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Re: Protocol extensions for federated querying

From: Andreas Langegger <al@jku.at>
Date: Thu, 22 Oct 2009 17:35:28 +0200
Cc: Paul Gearon <gearon@ieee.org>, "public-rdf-dawg@w3.org" <public-rdf-dawg@w3.org>
Message-Id: <A0308872-0138-4300-A932-7D60C9771357@jku.at>
To: "Seaborne, Andy" <andy.seaborne@hp.com>

On Oct 22, 2009, at 5:21 PM, Seaborne, Andy wrote:
> An alternative design is to regard the bindings as initial values  
> and evaluation is anything that's equivalent to a loop taking rows  
> one at a time, substituting for variables and evaluating the query.   
> This is nearly the same as a join except when certain nested  
> optionals forms are in the query.  It’s a bit more in keeping with  
> streaming the bindings in while streaming results out.  I think this  
> is what is called a "bind join" in the Garlic (at IBM) work from  
> some time ago.

oh yes, why not fully stream. At the moment I do row blocking with a  
special OpRepeatApply that takes multiple bindings from the left to do  
blocked substitution and bind-join (yes, like in IBM Garlic), but  
streaming should be possible if the BINDINGS part is at the end and  
the query plan can be constructed already before parsing until the end  
of the query string. However, that would require have changes and  
callbacks between the parser and query engine, challenging but maybe  
fun to try this.

For similar reasons (separation of ARQ parser and query engine) I  
decided to use a materialized blocking approach based on OpTable  
instead of setting initial bindings when constructing the execution.  
When parsing the bindings, we have to store the bindings as part of  
the Query object and thus, materialize anyway before it is handed over  
to the execution.

The modified parser sets initial bindings table in Query and then, in  
AlgebraGenerator I have:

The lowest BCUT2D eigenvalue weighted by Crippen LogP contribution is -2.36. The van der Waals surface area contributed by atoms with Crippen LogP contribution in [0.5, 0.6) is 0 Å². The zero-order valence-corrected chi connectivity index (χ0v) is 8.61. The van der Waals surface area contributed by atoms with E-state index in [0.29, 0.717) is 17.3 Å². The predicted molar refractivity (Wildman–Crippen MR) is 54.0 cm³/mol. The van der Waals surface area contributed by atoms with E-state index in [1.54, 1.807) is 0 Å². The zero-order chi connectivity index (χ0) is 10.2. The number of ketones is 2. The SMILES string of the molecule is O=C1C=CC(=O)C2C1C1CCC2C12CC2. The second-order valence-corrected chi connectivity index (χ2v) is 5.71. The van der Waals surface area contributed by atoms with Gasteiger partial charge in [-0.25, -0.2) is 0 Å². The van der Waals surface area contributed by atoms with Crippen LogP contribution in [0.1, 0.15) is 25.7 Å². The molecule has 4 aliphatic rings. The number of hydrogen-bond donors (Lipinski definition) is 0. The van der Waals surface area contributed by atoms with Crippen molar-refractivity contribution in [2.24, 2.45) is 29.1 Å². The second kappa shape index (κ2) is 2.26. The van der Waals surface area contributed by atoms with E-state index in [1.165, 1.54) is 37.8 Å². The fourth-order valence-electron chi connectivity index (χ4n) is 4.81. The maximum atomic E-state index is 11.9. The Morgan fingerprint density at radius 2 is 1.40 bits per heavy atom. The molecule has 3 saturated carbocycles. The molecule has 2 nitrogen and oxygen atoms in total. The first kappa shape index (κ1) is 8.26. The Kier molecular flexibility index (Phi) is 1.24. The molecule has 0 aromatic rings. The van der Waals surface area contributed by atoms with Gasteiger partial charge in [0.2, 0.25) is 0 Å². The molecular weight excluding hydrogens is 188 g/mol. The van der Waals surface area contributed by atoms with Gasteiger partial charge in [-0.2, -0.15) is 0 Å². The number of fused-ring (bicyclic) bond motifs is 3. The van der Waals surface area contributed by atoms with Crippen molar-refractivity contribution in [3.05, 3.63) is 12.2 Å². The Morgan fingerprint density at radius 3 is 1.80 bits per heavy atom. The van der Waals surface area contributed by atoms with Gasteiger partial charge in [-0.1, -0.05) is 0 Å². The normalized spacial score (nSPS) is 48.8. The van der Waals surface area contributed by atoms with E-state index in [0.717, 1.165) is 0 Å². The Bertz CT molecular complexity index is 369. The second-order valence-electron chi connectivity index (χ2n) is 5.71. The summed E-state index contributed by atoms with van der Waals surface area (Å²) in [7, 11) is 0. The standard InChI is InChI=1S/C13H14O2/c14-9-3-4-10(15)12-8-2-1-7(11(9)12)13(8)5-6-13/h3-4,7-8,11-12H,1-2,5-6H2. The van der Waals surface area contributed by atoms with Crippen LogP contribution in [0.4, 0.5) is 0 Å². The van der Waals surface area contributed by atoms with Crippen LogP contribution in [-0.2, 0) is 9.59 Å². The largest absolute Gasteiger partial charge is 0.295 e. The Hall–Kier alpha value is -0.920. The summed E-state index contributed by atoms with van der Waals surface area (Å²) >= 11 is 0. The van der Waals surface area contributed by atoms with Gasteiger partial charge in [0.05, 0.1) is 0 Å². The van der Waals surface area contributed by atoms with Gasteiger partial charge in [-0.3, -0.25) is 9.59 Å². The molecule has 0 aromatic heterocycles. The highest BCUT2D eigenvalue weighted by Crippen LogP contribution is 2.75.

public Op compile(Query query) {
         Op pattern = compile(query.getQueryPattern()) ;     // Not  
compileElement - may need to apply simplification.
         TableN initBindings = query.getInitialBindingTable();
         if (initBindings != null)
         	pattern = OpJoin.create(pattern,  
OpTable.create(initBindings));
         Op op = compileModifiers(query, pattern) ;
         return op ;
     }

(...OpJoin will become OpSequence after TransformJoinStrategy)

Regards,
Andy

>
> 	Andy
>
>> For scalable federation over public SPARQL endpoints I'm however more
>> than sceptical since I've done much research and experiments towards
>> this direction. My SemWIQ [1] mediator is working with patched
>> endpoints only that support SPARQL BINDINGS and RDFStats [2]. I think
>> issuing COUNT queries before may not scale well. Initial bindings
>> mainly reduce the latency times for HTTP connections, but it does  
>> only
>> linearly speed up federation. If there are many distributed joins,
>> even bind joins (dynamic optimization by substitution) becomes
>> troublesome...
>>
>> Regards,
>> Andy
>>
>> [1] http://semwiq.sourceforge.net
>> [2] http://rdfstats.sourceforge.net
>>
>>
>> On Oct 20, 2009, at 9:51 PM, Paul Gearon wrote:
>>
>>> Hi everyone,
>>>
>>> This meets the commitment I made for ACTION-124.
>>>
>>> So far, all the comments I've seen on federated queries have been
>>> about the suggested query syntax. To date I'm in agreement with what
>>> I've seen proposed.
>>>
>>> I am also interested in extending the protocol to support  
>>> federation a
>>> little better. At the moment, all queries are done as a simple  
>>> request
>>> via a GET or a POST. In the case of POST, the endpoint alone is
>>> provided in the URL, and the query appears in the body.
>>>
>>> I'd like to see a form of POST that includes a SPARQL variable  
>>> binding
>>> result in the body (a la http://www.w3.org/TR/rdf-sparql-XMLres/).  
>>> In
>>> this way the receiving query engine can work with prebindings that  
>>> are
>>> provided to it, allowing it to reduce the result that is to be
>>> streamed back to the calling engine.
>>>
>>> To give an example, I'll reference the two datasets found in 8.3 of